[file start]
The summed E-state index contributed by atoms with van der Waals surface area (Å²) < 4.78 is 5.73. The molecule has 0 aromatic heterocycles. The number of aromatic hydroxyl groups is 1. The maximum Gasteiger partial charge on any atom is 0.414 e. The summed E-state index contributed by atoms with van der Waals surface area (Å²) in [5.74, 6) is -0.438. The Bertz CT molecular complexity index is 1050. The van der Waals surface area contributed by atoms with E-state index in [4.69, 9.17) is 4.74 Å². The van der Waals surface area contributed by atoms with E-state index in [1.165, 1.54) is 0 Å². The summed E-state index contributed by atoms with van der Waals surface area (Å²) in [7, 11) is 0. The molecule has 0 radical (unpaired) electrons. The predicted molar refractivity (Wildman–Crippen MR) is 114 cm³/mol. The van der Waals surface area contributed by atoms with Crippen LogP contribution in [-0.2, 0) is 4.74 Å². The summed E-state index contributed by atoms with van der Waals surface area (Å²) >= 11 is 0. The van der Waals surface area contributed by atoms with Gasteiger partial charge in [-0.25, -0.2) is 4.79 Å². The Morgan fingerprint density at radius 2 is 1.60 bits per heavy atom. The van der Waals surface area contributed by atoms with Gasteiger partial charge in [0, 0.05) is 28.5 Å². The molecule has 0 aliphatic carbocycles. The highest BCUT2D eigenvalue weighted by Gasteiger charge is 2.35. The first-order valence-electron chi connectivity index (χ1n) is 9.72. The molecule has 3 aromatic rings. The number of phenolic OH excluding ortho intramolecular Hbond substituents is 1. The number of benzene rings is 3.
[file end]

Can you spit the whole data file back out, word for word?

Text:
The summed E-state index contributed by atoms with van der Waals surface area (Å²) < 4.78 is 5.73. The molecule has 0 aromatic heterocycles. The number of aromatic hydroxyl groups is 1. The maximum Gasteiger partial charge on any atom is 0.414 e. The summed E-state index contributed by atoms with van der Waals surface area (Å²) in [5.74, 6) is -0.438. The Bertz CT molecular complexity index is 1050. The van der Waals surface area contributed by atoms with E-state index in [4.69, 9.17) is 4.74 Å². The van der Waals surface area contributed by atoms with E-state index in [1.165, 1.54) is 0 Å². The summed E-state index contributed by atoms with van der Waals surface area (Å²) in [7, 11) is 0. The molecule has 0 radical (unpaired) electrons. The predicted molar refractivity (Wildman–Crippen MR) is 114 cm³/mol. The van der Waals surface area contributed by atoms with Crippen LogP contribution in [-0.2, 0) is 4.74 Å². The summed E-state index contributed by atoms with van der Waals surface area (Å²) >= 11 is 0. The van der Waals surface area contributed by atoms with Gasteiger partial charge in [-0.25, -0.2) is 4.79 Å². The Morgan fingerprint density at radius 2 is 1.60 bits per heavy atom. The van der Waals surface area contributed by atoms with Gasteiger partial charge in [0, 0.05) is 28.5 Å². The molecule has 0 aliphatic carbocycles. The highest BCUT2D eigenvalue weighted by Gasteiger charge is 2.35. The first-order valence-electron chi connectivity index (χ1n) is 9.72. The molecule has 3 aromatic rings. The number of phenolic OH excluding ortho intramolecular Hbond substituents is 1. The number of benzene rings is 3.